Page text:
British specialty foods are really catching on here in the U.S., including a real favorite called “Crisps.”

Language alert: Although English is considered quite a universal language and is indeed spoken and/or read by a large portion of the world’s population, still the variations in usage and terminology can be as much an impediment to understanding and communicating as if one person were speaking Italian and the other English. Here is a good example, where “crisp” here in the U.S. indicates things like how you like your chicken fried and in the UK it refers to a snack.

That being said, it’s time to take a closer look at this product that is becoming more popular on both sides of “the Pond.”

What Is a Crisp, British-style?

Simply put, a crisp is what we call potato chips. A key difference is that the spuds were grown in Britain and subjected to some good old British weather. From field to bag is a pretty short trip, with only a few quick steps in-between: harvest the spuds, check them for top quality, wash and peel and slice, cook in hot oil, and season with a variety of different combinations of ingredients to produce different flavors of crisps. They contain no preservatives and so must be sold and consumed fairly quickly, making them tricky items to import into this country and present to an unknowing market.

A Top British Brand of Crisps: Walker’s

Walker's Crisps — letting the snacking commence. Crunch!

Walker’s Crisps — letting the snacking commence. Crunch!

According to consumer research by IGD, about 88% of the population in Britain snacks, either because they are hungry, because they are bored, or to substitute for a meal they would not normally eat (which sort of makes this the same as the first reason, hm…). Crisps are the top snack they reach for, and Walker’s is the top brand they reach for. The snacks are made up fresh, using sunseed oil so they have 70% less saturated fat than the other brands.

Some great flavors to try:

  • Walkers Ready Salted Crisps — Sometimes nothing beats classic simplicity like these crisps, popular for over 60 years. Just a bit of salt on these wonderful fried thin slices of potato bring out their earthy yet fresh flavor. You might end up having to hide the bag to keep these treats all to yourself.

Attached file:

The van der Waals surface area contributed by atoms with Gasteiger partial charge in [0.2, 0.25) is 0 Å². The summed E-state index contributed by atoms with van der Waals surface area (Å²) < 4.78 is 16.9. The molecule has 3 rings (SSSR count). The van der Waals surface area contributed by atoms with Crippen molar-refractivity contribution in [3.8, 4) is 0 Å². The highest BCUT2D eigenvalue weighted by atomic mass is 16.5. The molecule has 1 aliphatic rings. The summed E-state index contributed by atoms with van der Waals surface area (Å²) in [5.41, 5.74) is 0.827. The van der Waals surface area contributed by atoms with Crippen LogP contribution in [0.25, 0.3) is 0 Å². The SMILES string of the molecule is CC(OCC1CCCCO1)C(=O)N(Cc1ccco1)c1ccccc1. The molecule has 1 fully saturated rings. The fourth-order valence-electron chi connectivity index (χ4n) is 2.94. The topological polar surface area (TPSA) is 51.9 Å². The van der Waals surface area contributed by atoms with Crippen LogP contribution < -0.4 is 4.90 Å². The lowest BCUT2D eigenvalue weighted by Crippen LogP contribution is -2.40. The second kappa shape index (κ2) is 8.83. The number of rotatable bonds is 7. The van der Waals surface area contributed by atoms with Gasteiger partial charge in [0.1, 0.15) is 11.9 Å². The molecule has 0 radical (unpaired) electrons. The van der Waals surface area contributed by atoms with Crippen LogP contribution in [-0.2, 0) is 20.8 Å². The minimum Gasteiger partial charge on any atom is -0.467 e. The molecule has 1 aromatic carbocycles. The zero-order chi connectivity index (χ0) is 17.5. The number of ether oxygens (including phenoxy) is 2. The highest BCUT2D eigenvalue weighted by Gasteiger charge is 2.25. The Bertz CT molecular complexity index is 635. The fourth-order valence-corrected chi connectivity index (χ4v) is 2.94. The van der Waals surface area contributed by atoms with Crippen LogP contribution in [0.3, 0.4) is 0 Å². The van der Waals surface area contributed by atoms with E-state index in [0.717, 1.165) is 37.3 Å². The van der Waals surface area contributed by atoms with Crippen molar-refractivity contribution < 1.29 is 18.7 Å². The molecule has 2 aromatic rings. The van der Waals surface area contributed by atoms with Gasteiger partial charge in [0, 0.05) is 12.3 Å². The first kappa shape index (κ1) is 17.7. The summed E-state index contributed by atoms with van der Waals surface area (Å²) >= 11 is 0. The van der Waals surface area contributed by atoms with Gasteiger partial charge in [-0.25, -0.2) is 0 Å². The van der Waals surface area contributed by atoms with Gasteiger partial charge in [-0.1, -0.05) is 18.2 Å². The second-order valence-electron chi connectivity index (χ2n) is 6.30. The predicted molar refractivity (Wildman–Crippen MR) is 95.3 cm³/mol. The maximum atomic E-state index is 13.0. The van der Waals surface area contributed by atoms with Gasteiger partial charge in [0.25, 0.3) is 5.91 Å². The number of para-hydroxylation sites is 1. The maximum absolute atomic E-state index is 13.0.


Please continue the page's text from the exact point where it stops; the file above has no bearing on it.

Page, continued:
• Walker’s Salt & Vinegar Potato Crisps — This flavor of crisps is meant to be related to a British food tradition — fish and chips! The combination of these two deep-fried foods dates back to the 19th century during the Industrial Revolution and was even mentioned in Charles Dickens’ Oliver Twist. These days fish and chip shops are just about everywhere in the UK, especially at seaside resorts. Can’t travel that far? No worries. Get that classic taste with a bag or two or three of these crisps!
  • Walker’s Monster Munch Pickled Onion Crisps — Pickled onions are as British as the white cliffs of Dover. From the traditional ploughman’s lunch to huge jars of onions in the local chippy to the W.I. making pickled onions for fetes, these tangy treats abound. No need to go travelling there, though. A bag of these crisps will be your magic carpet taste experience!
  • Walker’s Cheese & Onion Crisps — The ploughman’s lunch (cheese, onion salad, and bread) mentioned above was made up as a marketing ploy by the English Country Cheese Council. These crisps mimic that basic flavor combination, but you don’t have to be a ploughman to enjoy them!
  • Walker’s Prawn Cocktail Crisps — Prawn cocktails became popular in hotel restaurants in Britain in the 1960s and are still a top starter for many Brits. These crisps mimic that flavor and posh appeal!
  • Walkers Worcester Sauce Crisps — A recipe brought back from India (Bengal) was turned into a classic in 1838 by John Lea and William Perrins, two British chemists. They discovered almost by accident that a little fermentation was needed to make the flavor go from “Yuck!” to “Yum!” These crisps, with their distinctive taste, will certainly illicit a “Yum!” from you.
  • Walkers Roast Chicken Crisps — Second to roast beef, roast chicken is a top choice for Sunday lunch for Brits. Get that Sunday lunch flavor in a bag or two of these crisps!

Toss a few packages of each flavor in your bag of treats for the next picnic, camping trip, or beach sojourn. Bring along plenty of tea in a cooler for a refreshing way to wash down these potato chi… uh, crisps!

See also:
Snacking British Style

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